Hm… Oops! I needed to do a “apt build-dep emacs” here, so I had to do an “apt update” first (to get the dep-src stuff), and perhaps I’ve already broken the system? *gulp* Perhaps I should reboot and check.

Yup… came back up. But it seems finicky — WIFI didn’t work on the first reboot.

And after doing some testing, it turns out that there’s no way to get tear-free video on a Raspberry Pi, because that’s something nobody ever wants? *sigh* But then again, video wasn’t really a vital requirement — it’d just be nice to have. So let’s carry on and pretend like nothing’s happened…

Hm, looking at the syslog, there’s these lines appearing every second:

Jul 19 14:19:04 dielman1 dpms-lcd.sh[1166]: /opt/chipsee/dpms-lcd.sh: 33: [: =: unexpected operator
Jul 19 14:19:04 dielman1 dpms-lcd.sh[1166]: /opt/chipsee/dpms-lcd.sh: 38: [: =: unexpected operator

It’s a shell script that’s looping once per second, and there’s a syntax error in two of the if statements… It doesn’t exactly make me extremely confident in the software here… I fixed that (just to make the logs more calm), and then it’s time to plug in the Tellstick:

Well, OK, the USB ports are so far down that the Tellstick doesn’t fit directly. So I used an extension cord, and… that doesn’t quite fit, either — the plug is so long that it juts a few millimetres below the screen.

I need something like this, I guess.

Or these, even… Hm… do those look like they’d fit? Worth a try.

And… it works! You’re actually looking at an Emacs frame there displaying the temperature and current song playing, because why not?

While fiddling around with this, I found the display driver to be rather … finicky. Before starting Emacs fullscreen, I experimented a bit with making the frame larger than the window (so that the mode line etc wouldn’t show), and that made X crash.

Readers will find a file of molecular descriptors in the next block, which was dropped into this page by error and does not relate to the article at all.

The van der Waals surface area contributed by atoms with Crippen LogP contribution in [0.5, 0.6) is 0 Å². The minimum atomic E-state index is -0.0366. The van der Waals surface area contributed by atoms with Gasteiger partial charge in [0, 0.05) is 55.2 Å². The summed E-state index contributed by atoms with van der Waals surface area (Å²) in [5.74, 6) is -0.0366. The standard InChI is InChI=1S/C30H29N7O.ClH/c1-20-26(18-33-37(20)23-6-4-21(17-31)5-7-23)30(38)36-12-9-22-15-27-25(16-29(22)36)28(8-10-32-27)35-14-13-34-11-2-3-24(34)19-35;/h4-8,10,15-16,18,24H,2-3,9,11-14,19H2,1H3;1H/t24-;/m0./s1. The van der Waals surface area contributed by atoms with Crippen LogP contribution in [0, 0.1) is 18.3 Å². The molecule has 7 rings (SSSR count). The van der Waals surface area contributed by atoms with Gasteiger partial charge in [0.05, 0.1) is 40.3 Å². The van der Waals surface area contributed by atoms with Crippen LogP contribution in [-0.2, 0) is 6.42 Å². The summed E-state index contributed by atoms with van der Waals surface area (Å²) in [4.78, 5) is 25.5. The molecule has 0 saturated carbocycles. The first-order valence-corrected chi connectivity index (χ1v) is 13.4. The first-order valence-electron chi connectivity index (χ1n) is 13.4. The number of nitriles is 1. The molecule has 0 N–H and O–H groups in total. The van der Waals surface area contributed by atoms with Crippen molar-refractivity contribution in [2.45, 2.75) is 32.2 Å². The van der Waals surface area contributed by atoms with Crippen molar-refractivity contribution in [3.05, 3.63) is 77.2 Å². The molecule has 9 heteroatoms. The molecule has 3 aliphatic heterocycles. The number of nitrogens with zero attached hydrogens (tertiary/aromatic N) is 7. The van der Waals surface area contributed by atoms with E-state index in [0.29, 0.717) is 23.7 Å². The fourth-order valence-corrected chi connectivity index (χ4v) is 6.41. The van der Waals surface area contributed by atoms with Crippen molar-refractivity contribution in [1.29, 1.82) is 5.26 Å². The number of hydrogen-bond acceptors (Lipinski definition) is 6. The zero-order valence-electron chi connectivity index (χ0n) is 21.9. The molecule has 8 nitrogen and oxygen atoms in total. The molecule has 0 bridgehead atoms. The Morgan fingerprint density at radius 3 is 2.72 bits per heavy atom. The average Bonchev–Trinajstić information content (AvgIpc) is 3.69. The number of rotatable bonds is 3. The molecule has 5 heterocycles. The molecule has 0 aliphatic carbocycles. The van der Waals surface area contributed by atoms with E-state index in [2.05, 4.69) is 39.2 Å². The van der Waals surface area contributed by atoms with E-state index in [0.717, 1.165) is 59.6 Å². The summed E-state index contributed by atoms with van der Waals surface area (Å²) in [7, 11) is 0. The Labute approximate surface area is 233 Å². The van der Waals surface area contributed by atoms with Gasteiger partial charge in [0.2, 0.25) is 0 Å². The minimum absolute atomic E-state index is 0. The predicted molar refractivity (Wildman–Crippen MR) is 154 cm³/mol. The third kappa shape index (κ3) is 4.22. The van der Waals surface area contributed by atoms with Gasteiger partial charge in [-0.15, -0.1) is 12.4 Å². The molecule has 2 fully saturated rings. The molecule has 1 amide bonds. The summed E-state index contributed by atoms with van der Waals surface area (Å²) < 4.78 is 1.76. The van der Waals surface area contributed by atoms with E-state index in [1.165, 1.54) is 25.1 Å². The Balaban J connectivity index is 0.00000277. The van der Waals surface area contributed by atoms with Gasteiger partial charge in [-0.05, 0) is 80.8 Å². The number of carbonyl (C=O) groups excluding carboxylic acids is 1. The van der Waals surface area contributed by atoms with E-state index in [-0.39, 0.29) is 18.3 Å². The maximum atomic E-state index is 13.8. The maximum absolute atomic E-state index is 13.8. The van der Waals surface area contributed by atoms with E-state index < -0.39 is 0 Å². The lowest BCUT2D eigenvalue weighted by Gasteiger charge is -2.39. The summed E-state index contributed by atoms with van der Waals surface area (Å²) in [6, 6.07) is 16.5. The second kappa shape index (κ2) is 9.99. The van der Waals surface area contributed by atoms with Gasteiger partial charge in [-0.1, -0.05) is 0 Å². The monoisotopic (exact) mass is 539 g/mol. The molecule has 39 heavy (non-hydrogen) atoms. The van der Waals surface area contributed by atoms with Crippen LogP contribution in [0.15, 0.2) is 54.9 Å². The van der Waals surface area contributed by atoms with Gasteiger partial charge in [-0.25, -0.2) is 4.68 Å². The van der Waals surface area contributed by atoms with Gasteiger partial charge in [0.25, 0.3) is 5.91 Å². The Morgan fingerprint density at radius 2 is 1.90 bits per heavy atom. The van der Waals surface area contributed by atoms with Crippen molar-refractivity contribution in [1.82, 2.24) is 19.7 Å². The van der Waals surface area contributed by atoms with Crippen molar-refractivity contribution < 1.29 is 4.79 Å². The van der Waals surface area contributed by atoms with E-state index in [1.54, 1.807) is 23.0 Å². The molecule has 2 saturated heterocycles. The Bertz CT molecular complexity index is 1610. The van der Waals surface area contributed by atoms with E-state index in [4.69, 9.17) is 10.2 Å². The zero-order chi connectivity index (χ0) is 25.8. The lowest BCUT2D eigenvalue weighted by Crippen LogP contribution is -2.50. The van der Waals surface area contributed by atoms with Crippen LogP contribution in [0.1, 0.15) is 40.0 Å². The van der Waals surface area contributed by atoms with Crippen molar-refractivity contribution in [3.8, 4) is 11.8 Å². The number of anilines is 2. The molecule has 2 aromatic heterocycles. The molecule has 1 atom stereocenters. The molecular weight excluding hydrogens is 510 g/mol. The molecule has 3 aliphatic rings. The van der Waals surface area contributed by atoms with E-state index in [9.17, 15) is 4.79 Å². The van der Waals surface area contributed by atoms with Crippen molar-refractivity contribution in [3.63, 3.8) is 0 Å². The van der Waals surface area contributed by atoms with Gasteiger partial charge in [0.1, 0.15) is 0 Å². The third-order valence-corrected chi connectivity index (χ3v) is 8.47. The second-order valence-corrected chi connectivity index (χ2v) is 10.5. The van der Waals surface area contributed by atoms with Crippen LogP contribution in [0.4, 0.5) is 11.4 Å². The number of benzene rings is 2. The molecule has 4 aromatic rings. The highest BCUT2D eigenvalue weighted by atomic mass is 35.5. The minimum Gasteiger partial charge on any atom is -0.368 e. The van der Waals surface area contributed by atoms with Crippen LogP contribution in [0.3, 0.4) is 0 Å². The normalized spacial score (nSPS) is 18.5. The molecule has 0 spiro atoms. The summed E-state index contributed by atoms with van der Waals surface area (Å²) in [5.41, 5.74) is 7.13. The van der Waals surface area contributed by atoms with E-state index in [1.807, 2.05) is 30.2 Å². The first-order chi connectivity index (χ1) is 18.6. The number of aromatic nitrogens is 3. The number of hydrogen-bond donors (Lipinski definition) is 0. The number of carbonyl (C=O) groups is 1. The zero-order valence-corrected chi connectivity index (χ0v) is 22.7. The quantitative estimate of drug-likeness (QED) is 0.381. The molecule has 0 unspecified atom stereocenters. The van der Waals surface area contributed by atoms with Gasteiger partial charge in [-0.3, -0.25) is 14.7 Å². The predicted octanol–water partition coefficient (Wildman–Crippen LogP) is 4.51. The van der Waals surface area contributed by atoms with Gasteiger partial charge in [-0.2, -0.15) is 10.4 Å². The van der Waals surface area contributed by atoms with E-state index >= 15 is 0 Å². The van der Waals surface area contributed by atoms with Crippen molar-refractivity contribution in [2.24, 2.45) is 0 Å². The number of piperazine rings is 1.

So… again, doesn’t inspire that much confidence.

Instead I just start Emacs fullscreen, and made the mode line/decorations go away, and I guess that’s a more elegant solution anyway, so whatevs.

Aand… everything else just seems to work — it’s able to use the Tellstick without any problems, and I don’t see any screen glitches with this setup. I guess the question is how stable these things are long term, but things are looking promising: I may have found a workable solution for the home automation stuff.

I have not tried to use the touch screen support for anything yet, but it could be used to control the lights or the volume, I guess, but I already have physical buttons on the walls for that, so I’m not sure I need it. But perhaps I’ll think if something to do with touching; it’s a nice option to have.

The general Raspberry Pi ecology is a bit mystifying. You’d expect a per-user program startup thing, but instead you’re apparently supposed to edit /etc/xdg/lxsession/LXDE-pi/autostart, and stuff like that. I know that an RPi is best thought of as a single task machine, but setup just seems spread out in an un-Linuxey way?

But, eh, whatevs.

The initial wifi problems I had seems to be gone — perhaps it was a DHCP server issue or something? It was transient, at least. Everything seems to be working fine now.

They really are handy devices — just a single cable (for power), and that’s it, so they’re very tidy. 10″ is perhaps a bit on the large side — 9″ would have been perfect, but it’s fine.

So I’ll be buying three more of these things to have one in every room, replacing the DisplayLink monitors and using them as Tellstick transmitters. (Because the range of the Tellstick stuff is about seven metres.)

Chipsee web site, next up.